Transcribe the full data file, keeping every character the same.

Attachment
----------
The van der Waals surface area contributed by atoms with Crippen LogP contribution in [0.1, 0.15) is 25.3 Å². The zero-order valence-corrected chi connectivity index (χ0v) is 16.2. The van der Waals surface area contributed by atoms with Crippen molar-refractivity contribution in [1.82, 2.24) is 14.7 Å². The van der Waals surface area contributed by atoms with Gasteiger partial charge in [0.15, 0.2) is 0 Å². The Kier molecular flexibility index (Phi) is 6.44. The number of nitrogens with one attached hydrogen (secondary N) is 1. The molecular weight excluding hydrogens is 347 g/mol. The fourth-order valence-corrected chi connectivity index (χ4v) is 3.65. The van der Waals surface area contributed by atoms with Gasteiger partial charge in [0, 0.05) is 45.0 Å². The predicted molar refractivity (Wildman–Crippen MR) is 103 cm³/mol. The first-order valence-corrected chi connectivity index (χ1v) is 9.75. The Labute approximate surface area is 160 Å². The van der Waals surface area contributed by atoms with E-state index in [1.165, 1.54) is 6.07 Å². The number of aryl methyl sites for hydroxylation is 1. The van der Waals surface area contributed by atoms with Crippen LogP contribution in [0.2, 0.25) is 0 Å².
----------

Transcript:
The van der Waals surface area contributed by atoms with Crippen LogP contribution in [0.1, 0.15) is 25.3 Å². The zero-order valence-corrected chi connectivity index (χ0v) is 16.2. The van der Waals surface area contributed by atoms with Crippen molar-refractivity contribution in [1.82, 2.24) is 14.7 Å². The van der Waals surface area contributed by atoms with Gasteiger partial charge in [0.15, 0.2) is 0 Å². The Kier molecular flexibility index (Phi) is 6.44. The number of nitrogens with one attached hydrogen (secondary N) is 1. The molecular weight excluding hydrogens is 347 g/mol. The fourth-order valence-corrected chi connectivity index (χ4v) is 3.65. The van der Waals surface area contributed by atoms with Gasteiger partial charge in [0, 0.05) is 45.0 Å². The predicted molar refractivity (Wildman–Crippen MR) is 103 cm³/mol. The first-order valence-corrected chi connectivity index (χ1v) is 9.75. The Labute approximate surface area is 160 Å². The van der Waals surface area contributed by atoms with E-state index in [1.165, 1.54) is 6.07 Å². The number of aryl methyl sites for hydroxylation is 1. The van der Waals surface area contributed by atoms with Crippen LogP contribution in [0.2, 0.25) is 0 Å².